The Golden State Warriors once again hold a 3-1 Finals lead over a hungry, desperate Cleveland Cavaliers team.
The Cavaliers, days after melting down the stretch in a pivotal Game 3, punched back with a big 137-116 win that in some ways, felt like the awakening of the Finals.
The game was a strange one, featuring an historic offensive explosion from the Cavs, and then some increasingly sloppy, physical play as both teams seemed to get under each other’s skin.
Much like Game 3 of the 2016 Finals, the Cavs jumped out to a big lead, playing with the type of force the Warriors seemed ill-prepared to handle. The Cavs racked up 49 points in the first quarter, an NBA record, while still missing eight free throws. Their offensive eruption continued in the second quarter, as they maintained a double-digit lead over Golden State by hanging 86 points on them in the first half.
However, it is the second half that will be remembered by most. The Warriors clamped down (relatively) speaking, and the game got chippy, first beginning with a bizarre sequence between Draymond Green and the officials.
In the third quarter, Green was called for a light foul on Kevin Love, then reacted, tossing his hand at a referee in anger. The refs called Green for a technical, his second of the game after he was given a technical for elbowing Iman Shumpert in the first half. Or so it seemed. Here’s the play:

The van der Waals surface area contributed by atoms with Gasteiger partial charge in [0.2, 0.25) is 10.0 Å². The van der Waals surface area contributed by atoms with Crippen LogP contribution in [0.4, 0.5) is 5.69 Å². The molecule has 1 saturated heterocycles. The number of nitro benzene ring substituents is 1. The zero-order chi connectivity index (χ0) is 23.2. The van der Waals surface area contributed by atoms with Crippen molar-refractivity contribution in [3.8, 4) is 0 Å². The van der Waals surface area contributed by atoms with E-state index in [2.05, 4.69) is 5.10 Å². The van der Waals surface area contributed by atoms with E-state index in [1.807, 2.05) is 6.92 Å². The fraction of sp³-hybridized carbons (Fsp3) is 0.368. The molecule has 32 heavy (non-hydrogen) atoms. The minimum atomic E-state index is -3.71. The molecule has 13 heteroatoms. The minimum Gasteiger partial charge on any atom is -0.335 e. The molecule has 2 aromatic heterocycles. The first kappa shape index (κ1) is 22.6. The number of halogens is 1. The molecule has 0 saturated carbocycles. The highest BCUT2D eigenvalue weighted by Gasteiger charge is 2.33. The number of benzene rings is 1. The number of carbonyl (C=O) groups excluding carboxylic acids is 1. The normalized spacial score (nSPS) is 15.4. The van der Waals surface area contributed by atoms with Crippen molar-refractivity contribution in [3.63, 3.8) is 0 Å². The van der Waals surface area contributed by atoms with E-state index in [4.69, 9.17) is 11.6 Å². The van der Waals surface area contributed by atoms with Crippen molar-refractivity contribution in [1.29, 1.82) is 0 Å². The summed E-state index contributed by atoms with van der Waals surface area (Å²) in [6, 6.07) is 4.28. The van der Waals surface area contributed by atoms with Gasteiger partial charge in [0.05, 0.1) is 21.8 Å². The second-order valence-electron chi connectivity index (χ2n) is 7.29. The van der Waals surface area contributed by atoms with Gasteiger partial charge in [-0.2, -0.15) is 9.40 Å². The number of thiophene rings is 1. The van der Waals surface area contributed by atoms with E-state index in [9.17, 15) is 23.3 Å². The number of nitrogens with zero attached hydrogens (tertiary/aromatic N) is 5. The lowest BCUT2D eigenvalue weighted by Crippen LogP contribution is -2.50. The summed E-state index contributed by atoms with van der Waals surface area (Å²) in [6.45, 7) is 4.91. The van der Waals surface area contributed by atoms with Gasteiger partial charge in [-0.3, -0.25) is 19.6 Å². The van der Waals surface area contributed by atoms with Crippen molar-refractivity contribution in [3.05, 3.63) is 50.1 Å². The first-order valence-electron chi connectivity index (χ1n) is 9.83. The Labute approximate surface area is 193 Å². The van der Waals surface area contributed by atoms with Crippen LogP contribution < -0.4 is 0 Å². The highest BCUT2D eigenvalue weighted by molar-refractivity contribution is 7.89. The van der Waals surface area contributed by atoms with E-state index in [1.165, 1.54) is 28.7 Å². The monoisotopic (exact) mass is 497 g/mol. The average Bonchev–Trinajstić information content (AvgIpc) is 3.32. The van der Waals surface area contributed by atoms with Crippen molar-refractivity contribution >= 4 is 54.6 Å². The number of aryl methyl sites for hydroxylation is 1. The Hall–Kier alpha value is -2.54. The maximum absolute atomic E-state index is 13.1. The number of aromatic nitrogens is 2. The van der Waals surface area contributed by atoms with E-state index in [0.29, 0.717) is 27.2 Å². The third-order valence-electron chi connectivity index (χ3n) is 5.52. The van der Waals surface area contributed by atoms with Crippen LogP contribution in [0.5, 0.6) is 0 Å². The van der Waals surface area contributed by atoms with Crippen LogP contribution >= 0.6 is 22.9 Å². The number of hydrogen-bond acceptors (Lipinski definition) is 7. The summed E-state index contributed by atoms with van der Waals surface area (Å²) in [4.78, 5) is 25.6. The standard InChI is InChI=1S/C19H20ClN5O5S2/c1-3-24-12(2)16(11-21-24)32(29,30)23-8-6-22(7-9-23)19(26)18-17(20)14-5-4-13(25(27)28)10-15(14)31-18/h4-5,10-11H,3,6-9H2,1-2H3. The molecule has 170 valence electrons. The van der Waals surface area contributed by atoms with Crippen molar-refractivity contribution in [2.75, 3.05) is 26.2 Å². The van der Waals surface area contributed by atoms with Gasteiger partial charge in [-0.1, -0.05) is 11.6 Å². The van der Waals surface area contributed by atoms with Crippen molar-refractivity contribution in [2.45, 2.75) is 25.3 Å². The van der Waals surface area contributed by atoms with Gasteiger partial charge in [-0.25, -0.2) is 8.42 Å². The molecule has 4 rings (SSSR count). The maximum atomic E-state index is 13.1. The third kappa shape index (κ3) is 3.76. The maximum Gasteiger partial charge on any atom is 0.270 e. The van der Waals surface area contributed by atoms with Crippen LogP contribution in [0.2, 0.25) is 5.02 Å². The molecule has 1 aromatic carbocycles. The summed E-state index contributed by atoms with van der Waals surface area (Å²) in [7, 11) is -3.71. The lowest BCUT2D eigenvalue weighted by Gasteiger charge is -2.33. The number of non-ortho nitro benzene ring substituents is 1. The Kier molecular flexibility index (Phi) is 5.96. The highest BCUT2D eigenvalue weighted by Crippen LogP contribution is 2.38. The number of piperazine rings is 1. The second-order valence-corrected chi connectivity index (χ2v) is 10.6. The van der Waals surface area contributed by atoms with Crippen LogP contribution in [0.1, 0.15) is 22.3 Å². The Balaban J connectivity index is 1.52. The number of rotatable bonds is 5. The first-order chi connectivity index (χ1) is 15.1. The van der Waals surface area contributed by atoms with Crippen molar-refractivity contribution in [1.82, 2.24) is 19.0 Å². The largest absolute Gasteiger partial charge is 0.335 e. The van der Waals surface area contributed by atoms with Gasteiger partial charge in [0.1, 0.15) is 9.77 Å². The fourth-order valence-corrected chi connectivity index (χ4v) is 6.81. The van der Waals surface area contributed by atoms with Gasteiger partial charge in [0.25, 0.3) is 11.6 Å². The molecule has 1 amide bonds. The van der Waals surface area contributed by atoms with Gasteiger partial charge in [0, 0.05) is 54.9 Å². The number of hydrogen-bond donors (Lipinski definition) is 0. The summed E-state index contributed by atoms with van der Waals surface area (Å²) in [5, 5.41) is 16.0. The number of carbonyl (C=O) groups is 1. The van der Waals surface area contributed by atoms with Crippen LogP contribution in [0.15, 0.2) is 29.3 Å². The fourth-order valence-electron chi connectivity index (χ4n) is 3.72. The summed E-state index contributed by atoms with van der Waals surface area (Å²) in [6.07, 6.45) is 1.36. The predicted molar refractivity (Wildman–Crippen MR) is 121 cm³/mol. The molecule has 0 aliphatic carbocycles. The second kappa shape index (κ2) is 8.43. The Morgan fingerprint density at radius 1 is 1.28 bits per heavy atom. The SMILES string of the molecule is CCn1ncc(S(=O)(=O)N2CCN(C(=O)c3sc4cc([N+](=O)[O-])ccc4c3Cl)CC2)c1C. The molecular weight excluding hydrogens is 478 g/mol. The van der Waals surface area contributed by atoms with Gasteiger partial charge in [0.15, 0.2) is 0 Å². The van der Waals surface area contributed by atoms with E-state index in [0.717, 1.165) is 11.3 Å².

The Cavs shot a technical free throw, but the refs did not eject Green (as is the rule after two technicals). The refs later explained that the score sheet — which showed two technicals on Green — was marked wrong and that the first-half technical foul was actually on Steve Kerr for reacting angrily to the foul call on Green. Green remained in the game, as did Kerr, both with a technical apiece.
Play continued, but only momentarily. Later in the third quarter, while battling for a loose ball, Shumpert ended on top of Zaza Pachulia. While trying to rip the ball from each other, Pachulia appeared to deliberately swipe up at Shumpert’s groin, setting off a small altercation between the two players.
Surprisingly, Pachulia was not called for a technical or flagrant foul.
There were other moments, too. Dahntay Jones of the Cavs was called for a technical foul in the first half for yelling at Warriors players from the bench. Kevin Love was called for a flagrant foul on Kevin Durant. Refs reviewed a potential flagrant on Green on Tristan Thompson during a rebound. Even LeBron and Durant got into it!
In total there were seven technicals in an affair that felt similar to last year’s seven-game slug-fest.
But perhaps the most important number was 53 — as in 53%, the Cavs’ accuracy from behind the three-point line. After losing Game 3, in part, because of lacklustre shooting, the Cavs were on fire from deep in Game 4, getting a combined 18 three-pointers from Irving, Love, and J.R. Smith. Also helping matters: the 71 combined points from Irving and James, coming after scoring 77 together in Game 3.
The Cavs now have to go back to Oakland and play in what may be the toughest games of their careers. The Warriors will want to wrap up this series and the Oakland fans will be ready. Last year’s Cavs answered the call in Game 5 in Oakland while on the brink of elimination. Can they do it again?
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